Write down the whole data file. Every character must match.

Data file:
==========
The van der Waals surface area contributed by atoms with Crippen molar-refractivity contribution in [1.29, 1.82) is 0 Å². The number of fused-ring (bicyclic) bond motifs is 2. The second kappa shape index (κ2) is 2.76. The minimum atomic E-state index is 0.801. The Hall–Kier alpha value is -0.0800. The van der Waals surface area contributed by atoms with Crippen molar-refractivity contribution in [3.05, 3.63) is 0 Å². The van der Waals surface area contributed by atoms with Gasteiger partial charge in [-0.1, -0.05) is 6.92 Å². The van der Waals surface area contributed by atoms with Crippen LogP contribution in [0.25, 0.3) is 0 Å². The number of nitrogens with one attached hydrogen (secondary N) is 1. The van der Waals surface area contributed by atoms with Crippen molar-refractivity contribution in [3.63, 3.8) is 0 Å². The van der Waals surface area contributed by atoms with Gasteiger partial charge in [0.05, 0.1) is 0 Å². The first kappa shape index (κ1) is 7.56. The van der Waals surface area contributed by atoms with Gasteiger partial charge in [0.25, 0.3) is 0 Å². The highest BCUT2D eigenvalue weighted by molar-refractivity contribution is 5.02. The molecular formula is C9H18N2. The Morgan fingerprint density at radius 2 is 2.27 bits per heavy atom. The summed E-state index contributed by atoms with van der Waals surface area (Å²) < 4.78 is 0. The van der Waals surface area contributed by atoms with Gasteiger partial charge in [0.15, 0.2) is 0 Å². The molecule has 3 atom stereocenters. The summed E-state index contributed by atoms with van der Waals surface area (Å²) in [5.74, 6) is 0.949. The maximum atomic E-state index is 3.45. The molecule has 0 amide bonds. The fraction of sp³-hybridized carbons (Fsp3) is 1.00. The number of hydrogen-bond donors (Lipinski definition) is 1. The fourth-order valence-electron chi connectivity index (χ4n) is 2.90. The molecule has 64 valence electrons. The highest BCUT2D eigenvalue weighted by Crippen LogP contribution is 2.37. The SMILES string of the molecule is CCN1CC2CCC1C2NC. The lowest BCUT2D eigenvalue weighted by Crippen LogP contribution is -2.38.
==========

The van der Waals surface area contributed by atoms with Crippen molar-refractivity contribution in [1.29, 1.82) is 0 Å². The number of fused-ring (bicyclic) bond motifs is 2. The second kappa shape index (κ2) is 2.76. The minimum atomic E-state index is 0.801. The Hall–Kier alpha value is -0.0800. The van der Waals surface area contributed by atoms with Crippen molar-refractivity contribution in [3.05, 3.63) is 0 Å². The van der Waals surface area contributed by atoms with Gasteiger partial charge in [-0.1, -0.05) is 6.92 Å². The van der Waals surface area contributed by atoms with Crippen LogP contribution in [0.25, 0.3) is 0 Å². The number of nitrogens with one attached hydrogen (secondary N) is 1. The van der Waals surface area contributed by atoms with Crippen molar-refractivity contribution in [3.63, 3.8) is 0 Å². The van der Waals surface area contributed by atoms with Gasteiger partial charge in [0.05, 0.1) is 0 Å². The first kappa shape index (κ1) is 7.56. The van der Waals surface area contributed by atoms with Gasteiger partial charge in [0.25, 0.3) is 0 Å². The highest BCUT2D eigenvalue weighted by molar-refractivity contribution is 5.02. The molecular formula is C9H18N2. The Morgan fingerprint density at radius 2 is 2.27 bits per heavy atom. The summed E-state index contributed by atoms with van der Waals surface area (Å²) < 4.78 is 0. The van der Waals surface area contributed by atoms with Gasteiger partial charge in [0.15, 0.2) is 0 Å². The molecule has 3 atom stereocenters. The summed E-state index contributed by atoms with van der Waals surface area (Å²) in [5.74, 6) is 0.949. The maximum atomic E-state index is 3.45. The molecule has 0 amide bonds. The fraction of sp³-hybridized carbons (Fsp3) is 1.00. The number of hydrogen-bond donors (Lipinski definition) is 1. The fourth-order valence-electron chi connectivity index (χ4n) is 2.90. The molecule has 64 valence electrons. The highest BCUT2D eigenvalue weighted by Crippen LogP contribution is 2.37. The SMILES string of the molecule is CCN1CC2CCC1C2NC. The lowest BCUT2D eigenvalue weighted by Crippen LogP contribution is -2.38.